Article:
Generally, scholars agree that Shakespeare composed Othello, one of his best known works, in 1604. The earliest documented performance of the play is from later that same year.
Shakespearean plays are usually performed at a rate of about 1,000 lines per hour. The length of Othello is 3,560 lines. At that rate, the play should take approximately three and a half hours to perform.
Performances of the 1600s and 1700s were far from the silent, organized performances of today. Audiences participated in cheering, booing and screaming. One can imagine this might have slowed down the performance some as the performers awaited the audience's silence. The performances could then have run over three and a half hours.
A google search of modern day performances or recordings of performances online show that today's performances take less than the three and a half hours it should take by the rate of 1,000 lines per hour. A quick search showed lengths anywhere from 1 hour 45 minutes to over 2 hours 30 minutes. This could be due to a change to not using all of the original Shakespearean language, speaking some of the lines in more modern language that takes less time, or cutting out entire scenes.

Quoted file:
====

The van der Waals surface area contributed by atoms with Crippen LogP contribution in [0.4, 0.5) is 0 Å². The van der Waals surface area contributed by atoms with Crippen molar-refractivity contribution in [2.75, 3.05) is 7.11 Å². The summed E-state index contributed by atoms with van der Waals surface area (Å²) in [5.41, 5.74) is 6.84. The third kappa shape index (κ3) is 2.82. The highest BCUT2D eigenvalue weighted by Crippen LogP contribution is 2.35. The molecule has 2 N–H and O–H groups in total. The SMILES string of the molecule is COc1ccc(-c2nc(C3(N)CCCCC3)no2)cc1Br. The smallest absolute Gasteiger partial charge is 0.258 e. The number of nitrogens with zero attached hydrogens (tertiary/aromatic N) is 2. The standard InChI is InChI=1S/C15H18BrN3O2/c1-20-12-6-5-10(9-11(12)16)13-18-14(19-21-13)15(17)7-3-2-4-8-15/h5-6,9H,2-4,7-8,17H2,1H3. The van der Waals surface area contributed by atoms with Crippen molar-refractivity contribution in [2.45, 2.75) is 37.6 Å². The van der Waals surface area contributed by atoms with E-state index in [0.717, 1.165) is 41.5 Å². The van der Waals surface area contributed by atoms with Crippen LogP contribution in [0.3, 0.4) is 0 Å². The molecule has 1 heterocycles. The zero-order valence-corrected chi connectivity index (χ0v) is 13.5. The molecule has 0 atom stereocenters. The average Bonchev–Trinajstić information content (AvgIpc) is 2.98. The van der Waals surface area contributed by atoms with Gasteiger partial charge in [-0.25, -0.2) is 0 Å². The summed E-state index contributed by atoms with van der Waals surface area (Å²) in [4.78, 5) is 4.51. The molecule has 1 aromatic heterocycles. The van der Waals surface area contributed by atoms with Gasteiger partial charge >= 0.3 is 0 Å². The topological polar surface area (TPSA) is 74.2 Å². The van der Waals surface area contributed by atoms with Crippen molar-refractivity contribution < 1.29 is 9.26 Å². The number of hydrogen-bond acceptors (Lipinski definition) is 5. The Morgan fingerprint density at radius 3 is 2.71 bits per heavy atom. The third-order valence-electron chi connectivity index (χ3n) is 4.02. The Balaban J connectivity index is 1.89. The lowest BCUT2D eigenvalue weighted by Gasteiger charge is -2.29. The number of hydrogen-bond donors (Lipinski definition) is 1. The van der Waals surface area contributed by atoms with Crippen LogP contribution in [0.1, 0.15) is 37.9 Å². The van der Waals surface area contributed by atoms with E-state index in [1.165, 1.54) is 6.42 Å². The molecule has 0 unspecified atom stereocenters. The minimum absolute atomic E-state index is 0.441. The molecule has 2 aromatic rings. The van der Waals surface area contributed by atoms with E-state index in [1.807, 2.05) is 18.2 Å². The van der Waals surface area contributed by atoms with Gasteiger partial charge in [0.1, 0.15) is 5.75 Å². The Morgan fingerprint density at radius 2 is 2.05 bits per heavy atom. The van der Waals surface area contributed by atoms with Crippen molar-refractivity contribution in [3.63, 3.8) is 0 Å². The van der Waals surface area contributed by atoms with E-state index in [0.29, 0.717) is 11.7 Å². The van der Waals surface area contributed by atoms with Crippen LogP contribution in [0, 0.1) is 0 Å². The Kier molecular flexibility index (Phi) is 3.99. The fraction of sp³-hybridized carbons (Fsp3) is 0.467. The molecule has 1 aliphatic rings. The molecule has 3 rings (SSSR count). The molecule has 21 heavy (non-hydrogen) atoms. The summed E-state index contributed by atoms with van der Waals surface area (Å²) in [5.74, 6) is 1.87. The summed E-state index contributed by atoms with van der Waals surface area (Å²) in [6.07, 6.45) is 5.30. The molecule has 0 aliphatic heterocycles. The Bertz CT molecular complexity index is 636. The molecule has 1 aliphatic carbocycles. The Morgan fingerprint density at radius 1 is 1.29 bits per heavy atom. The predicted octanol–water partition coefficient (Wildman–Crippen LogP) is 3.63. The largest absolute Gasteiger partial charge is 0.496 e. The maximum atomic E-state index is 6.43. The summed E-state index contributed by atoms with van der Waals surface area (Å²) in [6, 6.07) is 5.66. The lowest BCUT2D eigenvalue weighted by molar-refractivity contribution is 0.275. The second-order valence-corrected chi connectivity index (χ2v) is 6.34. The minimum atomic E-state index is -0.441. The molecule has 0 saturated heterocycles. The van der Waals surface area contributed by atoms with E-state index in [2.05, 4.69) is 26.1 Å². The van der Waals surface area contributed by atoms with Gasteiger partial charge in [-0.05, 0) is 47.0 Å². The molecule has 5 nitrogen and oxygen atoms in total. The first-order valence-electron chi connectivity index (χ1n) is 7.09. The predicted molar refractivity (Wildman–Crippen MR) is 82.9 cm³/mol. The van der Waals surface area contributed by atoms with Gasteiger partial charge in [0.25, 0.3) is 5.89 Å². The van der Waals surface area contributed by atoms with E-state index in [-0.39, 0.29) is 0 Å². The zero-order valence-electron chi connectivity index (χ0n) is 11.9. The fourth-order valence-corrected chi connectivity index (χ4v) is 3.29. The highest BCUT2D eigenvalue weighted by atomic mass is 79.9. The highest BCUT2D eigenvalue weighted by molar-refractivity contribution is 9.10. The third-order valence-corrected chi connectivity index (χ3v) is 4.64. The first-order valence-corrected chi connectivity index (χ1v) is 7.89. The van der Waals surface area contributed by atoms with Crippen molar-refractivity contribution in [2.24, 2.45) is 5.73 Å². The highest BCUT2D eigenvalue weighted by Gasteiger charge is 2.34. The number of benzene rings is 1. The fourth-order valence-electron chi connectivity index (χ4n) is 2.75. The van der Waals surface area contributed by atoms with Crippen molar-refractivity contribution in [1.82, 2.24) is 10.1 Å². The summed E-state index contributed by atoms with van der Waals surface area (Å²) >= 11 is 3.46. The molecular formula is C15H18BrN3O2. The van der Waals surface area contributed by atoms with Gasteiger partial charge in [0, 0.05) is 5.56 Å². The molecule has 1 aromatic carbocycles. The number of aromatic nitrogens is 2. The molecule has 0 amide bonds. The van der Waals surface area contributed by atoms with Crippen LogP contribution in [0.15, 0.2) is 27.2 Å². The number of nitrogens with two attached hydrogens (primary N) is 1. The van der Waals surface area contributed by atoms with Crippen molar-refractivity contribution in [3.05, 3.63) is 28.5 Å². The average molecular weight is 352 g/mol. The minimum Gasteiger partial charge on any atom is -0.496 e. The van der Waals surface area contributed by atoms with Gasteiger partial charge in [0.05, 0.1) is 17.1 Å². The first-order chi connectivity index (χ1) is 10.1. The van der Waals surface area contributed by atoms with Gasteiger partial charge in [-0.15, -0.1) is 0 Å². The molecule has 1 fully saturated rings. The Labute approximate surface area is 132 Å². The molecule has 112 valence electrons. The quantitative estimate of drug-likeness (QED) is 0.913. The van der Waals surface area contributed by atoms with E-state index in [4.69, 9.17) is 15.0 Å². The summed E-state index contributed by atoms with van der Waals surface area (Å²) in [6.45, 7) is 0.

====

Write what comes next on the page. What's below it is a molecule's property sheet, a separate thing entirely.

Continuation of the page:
One link at the bottom of my answer lists several media adaptions of this play. Each one contains a length in minutes. These vary between an hour and twenty minutes to two hours and fifteen minutes. The one that probably most directly and accurately translates the action of the play as if it were performed on stage would be the longest, at 2 hours and fifteen minutes.
The second link provides some background as to why the length of the play varied in the time of Shakespeare. It was not his original work.
Most likely, the play would take between 2-3 hours if performed as is on a stage today, therefore it could be performed in one night.